At 19:30 the sound of the wind had become even louder as it whipped at my window, and I sat at my desk with my headphones on, half expecting the glass to shatter at any moment. Each gust shook and rattled the apartment with frightening force. I’d drawn back the curtains to observe the state of things outside, and each time I glanced out the window I saw trees bending and swaying, looking as if they were barely managing to stay upright. I repeated to myself over and over again that everything would be fine, and I continued to check for updates on Twitter and message my parents about the situation.
By about 22:00 things had gone oddly quiet outside and I assumed that either the typhoon had passed over completely or we were in the eye of the storm. I stayed up another hour to monitor how things were going and, when it appeared that nothing else was going to happen, I decided to finally get some rest and go to sleep. Despite not setting foot outside the entire day, the anxiety from anticipating the typhoon left me exhausted and I wanted to put it all behind me.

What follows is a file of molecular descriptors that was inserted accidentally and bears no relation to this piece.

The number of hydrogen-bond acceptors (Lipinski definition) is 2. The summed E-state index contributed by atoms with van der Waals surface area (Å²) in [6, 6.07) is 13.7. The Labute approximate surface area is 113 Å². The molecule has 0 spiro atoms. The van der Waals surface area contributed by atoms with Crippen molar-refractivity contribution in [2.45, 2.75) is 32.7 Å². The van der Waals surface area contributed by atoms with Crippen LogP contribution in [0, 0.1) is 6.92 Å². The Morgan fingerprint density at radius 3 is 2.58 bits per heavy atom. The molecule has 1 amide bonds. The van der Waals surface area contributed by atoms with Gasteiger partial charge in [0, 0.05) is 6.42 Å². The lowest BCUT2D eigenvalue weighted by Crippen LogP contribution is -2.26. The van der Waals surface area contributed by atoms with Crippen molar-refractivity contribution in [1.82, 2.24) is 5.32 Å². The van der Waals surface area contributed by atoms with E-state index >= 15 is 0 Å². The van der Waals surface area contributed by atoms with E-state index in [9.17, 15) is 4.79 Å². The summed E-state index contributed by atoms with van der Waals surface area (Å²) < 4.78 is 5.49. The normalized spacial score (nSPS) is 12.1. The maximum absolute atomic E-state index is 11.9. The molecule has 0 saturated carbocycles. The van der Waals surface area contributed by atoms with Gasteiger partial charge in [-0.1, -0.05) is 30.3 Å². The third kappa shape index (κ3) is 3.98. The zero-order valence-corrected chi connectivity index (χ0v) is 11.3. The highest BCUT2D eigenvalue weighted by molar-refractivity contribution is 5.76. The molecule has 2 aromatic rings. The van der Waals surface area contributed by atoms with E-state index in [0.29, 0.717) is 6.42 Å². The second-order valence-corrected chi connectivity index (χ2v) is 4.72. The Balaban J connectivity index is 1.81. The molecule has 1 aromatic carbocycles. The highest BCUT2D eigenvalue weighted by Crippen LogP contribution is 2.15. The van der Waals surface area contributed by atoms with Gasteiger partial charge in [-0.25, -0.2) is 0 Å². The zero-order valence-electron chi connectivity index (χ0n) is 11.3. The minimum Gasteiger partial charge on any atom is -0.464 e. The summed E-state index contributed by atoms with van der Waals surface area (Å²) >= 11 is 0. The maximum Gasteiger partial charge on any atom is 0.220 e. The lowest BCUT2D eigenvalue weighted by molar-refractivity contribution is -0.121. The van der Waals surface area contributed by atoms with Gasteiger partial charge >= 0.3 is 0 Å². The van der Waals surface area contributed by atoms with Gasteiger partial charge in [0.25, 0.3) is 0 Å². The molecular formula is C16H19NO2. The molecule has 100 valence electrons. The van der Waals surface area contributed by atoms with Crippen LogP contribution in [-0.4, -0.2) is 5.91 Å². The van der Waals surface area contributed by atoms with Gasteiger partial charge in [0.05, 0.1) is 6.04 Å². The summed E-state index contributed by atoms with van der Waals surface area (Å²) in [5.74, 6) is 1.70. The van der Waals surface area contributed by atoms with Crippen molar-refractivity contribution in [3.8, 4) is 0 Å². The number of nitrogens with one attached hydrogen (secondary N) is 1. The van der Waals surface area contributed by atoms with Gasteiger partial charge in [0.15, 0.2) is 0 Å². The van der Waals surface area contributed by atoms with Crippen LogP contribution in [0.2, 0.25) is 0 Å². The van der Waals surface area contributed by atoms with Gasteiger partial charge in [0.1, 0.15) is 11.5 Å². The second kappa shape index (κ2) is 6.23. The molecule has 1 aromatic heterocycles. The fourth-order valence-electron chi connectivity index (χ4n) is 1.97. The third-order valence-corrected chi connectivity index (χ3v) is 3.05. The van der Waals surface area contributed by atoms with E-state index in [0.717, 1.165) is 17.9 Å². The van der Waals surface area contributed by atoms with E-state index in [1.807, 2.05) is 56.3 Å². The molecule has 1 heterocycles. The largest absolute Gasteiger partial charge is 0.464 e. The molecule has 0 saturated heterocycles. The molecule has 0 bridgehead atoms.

Having emerged from the other side of the catastrophe, I can now say confidently that it was half exhilarating and half terrifying being in such a position. The pure unpredictability of the storm made it difficult to find a sense of ease, but I felt adrenaline coursing through me for the very same reason: I had no idea what was going to happen. I’m keeping everyone affected in my thoughts and feeling very thankful I’m safe enough to be writing this.
Long story short: don’t mess with typhoons.